This is good news. There are no perpetual motion machines, no huge gaps in the theory of finance. We can understand where the extra spread in a AAA-rated CPDO comes from: It is a model risk spread. CPDO-buyers will rationally price-in model risk, the risk that despite what Fitch or Moody's says, these complex, "gambler's ruin"-style instruments might not handle a changing credit environment as well as traditional AAA debt. Taking model risk into account, CPDOs ought to have a rating somewhat below ordinary super-high-quality bonds. But when bond-rating agencies generate their ratings from their models, model risk is left out of the equation. And that fact is the loophole these instruments are really designed to exploit.
Who is buying CPDOs? Where is the excitement? If it were true that these instruments were every bit as safe as government debt, but paid a higher yield, nearly every investor would want them in their portfolio. But investors understand model risk. While there is general demand, a specific sort of investor is particularly enthralled by CPDOs. From a Fitch report on these instruments:
[The evolution from earlier principal-insured products ("CPPIs") to CPDOs] ...is mainly driven by Basel II: under the revised international capital framework, bank investors are likely to need a rating on both principal and coupon for their credit investments. 
Banks always face a trade-off between safety and profitability — the more risks they take with depositors' money, the more profit they can earn. The Basel II regulatory framework requires banks either to hold less-risky portfolios, or to hold high levels of capital in reserve. Either approach exerts a drag on bank profitability (in the interest of depositor and taxpayer safety). Under Basel II, the safety of bank investment portfolios is judged in part by the ratings on the debt they hold. If a bank finds an instrument that offers an unusually high yield for its rating, that is an opportunity for the bank to increase its profitability without increasing reserves. If the rating of the offering understates its real risk, its availability effectively allows banks to circumvent the spirit of the Basel II reserve requirements.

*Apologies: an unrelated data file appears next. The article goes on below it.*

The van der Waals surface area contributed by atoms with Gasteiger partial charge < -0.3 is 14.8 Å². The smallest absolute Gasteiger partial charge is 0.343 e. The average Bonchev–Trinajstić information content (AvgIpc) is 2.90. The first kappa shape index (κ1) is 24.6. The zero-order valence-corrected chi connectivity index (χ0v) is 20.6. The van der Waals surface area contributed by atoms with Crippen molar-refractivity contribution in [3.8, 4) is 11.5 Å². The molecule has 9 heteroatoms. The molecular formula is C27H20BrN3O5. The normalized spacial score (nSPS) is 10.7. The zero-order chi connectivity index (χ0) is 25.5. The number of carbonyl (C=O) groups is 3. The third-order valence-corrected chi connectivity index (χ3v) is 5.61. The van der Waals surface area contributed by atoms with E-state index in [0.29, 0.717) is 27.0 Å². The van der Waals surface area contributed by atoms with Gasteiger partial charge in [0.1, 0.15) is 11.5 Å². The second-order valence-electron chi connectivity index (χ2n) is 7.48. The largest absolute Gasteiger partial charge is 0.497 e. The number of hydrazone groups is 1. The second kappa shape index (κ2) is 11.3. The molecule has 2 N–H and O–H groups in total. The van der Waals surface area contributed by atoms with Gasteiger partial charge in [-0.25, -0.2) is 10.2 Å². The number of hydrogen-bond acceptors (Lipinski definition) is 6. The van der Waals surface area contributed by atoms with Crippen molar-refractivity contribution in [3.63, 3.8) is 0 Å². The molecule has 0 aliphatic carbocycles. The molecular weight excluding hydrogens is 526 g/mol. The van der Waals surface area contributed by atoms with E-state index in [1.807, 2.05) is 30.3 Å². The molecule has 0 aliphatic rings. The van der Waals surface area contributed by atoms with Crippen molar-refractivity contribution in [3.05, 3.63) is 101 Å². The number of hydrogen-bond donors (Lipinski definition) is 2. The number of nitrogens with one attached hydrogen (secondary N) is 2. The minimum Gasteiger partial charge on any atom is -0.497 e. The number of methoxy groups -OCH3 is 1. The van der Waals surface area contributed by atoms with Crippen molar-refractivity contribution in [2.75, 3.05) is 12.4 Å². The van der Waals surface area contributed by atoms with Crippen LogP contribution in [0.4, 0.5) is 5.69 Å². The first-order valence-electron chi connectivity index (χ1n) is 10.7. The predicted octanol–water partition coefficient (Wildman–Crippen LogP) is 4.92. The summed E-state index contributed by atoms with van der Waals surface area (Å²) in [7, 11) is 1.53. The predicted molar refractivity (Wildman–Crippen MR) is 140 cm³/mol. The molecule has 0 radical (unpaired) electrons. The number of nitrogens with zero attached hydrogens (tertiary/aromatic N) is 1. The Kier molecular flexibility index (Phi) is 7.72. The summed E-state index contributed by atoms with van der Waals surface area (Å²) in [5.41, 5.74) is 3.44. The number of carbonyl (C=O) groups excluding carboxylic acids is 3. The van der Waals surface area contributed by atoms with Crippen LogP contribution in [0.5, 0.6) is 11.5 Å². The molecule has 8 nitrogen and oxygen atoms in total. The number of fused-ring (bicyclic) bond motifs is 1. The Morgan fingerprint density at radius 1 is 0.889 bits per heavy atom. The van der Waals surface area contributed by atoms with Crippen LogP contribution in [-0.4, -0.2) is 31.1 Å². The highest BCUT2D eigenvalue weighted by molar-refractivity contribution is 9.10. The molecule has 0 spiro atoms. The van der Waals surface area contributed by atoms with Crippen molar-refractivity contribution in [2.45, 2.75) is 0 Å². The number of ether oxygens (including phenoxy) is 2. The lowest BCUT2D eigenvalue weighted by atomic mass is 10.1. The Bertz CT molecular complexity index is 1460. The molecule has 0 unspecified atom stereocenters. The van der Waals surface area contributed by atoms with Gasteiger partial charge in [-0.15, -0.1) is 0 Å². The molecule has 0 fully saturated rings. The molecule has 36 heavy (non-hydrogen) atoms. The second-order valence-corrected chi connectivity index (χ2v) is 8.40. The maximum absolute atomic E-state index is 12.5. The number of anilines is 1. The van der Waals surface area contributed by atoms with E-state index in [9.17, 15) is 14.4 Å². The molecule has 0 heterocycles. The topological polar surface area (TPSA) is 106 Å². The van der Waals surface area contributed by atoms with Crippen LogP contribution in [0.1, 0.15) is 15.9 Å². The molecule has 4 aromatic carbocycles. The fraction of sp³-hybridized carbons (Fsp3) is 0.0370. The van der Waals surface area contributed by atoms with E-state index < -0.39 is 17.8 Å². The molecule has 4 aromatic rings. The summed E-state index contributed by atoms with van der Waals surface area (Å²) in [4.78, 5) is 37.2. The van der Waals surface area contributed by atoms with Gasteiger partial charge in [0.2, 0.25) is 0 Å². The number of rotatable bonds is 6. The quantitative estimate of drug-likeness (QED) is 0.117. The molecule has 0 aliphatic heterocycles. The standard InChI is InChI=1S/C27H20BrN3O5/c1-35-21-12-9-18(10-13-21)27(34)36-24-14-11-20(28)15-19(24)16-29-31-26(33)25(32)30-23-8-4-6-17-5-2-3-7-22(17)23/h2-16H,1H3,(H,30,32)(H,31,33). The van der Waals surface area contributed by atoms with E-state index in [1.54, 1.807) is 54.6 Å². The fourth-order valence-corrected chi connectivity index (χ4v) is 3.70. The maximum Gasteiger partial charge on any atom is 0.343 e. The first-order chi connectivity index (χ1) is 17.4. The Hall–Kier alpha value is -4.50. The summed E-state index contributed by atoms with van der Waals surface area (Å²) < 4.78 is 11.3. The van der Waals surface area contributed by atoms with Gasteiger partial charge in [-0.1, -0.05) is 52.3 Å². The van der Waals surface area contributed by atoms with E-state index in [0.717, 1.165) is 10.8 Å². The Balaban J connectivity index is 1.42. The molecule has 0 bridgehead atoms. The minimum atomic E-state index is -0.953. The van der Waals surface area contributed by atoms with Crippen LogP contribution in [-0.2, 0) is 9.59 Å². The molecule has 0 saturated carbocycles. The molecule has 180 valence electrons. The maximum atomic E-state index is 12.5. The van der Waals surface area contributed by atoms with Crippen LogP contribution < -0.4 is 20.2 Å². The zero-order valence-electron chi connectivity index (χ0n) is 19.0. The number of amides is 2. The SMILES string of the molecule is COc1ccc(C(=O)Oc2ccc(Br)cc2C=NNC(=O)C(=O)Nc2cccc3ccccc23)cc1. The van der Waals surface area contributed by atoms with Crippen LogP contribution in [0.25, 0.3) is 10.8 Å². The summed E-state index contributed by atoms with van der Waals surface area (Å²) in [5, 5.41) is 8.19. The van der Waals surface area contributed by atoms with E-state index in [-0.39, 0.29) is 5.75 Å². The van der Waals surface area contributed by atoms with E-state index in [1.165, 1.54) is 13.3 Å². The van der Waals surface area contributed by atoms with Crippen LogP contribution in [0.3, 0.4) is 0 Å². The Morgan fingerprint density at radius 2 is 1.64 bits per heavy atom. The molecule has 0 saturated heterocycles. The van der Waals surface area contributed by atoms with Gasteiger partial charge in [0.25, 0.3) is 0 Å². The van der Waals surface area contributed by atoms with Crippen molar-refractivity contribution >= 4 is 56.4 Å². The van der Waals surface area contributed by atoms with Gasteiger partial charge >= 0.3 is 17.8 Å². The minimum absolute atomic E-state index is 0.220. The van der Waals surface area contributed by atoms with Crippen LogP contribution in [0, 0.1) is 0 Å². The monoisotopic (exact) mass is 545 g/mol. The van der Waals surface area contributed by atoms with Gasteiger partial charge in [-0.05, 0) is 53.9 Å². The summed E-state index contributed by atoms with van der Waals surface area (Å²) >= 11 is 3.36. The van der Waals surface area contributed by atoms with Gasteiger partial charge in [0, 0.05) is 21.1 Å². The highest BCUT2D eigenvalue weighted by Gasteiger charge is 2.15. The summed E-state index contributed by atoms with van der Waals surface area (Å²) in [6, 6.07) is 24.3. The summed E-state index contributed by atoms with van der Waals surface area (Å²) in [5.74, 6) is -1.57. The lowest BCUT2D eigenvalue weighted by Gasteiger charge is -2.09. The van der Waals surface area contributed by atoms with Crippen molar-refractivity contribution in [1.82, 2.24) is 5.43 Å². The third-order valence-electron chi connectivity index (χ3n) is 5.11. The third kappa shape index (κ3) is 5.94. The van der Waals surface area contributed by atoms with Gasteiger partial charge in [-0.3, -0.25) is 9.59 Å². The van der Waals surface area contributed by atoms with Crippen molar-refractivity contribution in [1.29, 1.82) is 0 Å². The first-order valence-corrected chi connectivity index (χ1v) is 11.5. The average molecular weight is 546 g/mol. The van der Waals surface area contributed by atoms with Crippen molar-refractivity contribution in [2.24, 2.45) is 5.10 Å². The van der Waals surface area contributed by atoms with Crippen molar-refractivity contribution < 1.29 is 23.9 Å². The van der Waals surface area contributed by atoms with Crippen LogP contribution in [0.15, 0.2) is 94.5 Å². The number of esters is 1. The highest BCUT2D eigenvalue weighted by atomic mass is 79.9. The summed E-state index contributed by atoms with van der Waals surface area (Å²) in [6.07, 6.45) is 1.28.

Bank investors understand as well as non-bank investors that, due to model risk, CPDOs are not as safe as ordinary AAA bonds. But bank investors aren't looking for safety. They are looking for ways to marry the appearance of safety before regulators with opportunities to enhance profits by taking on risk. One risk not included in credit ratings is credit raters' model risk. The investment industry, constantly innovating to serve customers, has invented an instrument that exchanges credit risk (reflected in ratings) for model risk (excluded from ratings), allowing banks to have their risk and hide it too. If all goes well, banks earn more money. If all goes poorly, taxpayers cover depositor losses, while bank managers demur that they complied with regulatory requirements to the letter.
Truly, this is the golden age of finance!
- 13-Nov-2006, 10:00 a.m. EST: Took superfluous "the" out of title: "CPDOs, the Model Risk Spread, and Banks under Basel II" becomes "CPDOs, Model Risk Spread, and Banks under Basel II"
- 13-Nov-2006, 10:06 a.m. EST: Made some changes to properly reflect that CPDOs can offer variable (benchmark + spread) coupon payments, rather than fixed as initially implied. Changed "fixed coupon payments" to "coupon payments" in first paragraph. Changed "ordinary AAA bonds" to "ordinary AAA debt" in he second paragraph. Changed "ratings on the bonds they hold" to "ratings on the debt they hold in 3rd-to-last paragraph.
- 13-Nov-2006, 10:10 a.m. EST: Changed first (nonquoted) use of "Basel II" to "The Basel II regulatory framework" to help less jargon-familiar readers.
- 13-Nov-2006, 10:12 a.m. EST: Changed "...every bit as safe as government debt, but paid a higher spread..." to "every bit as safe as government debt, but paid a higher yield..."
- 13-Nov-2006, 11:00 a.m. Tightening up some wording. Removed "else" from "...or else the ratings must be wrong." Removed duplicate use of "event" in a sentence, "...usually accompanied by events that..." to "usually accompanied by what..."
|Steve Randy Waldman — Sunday November 12, 2006 at 8:42pm||permalink|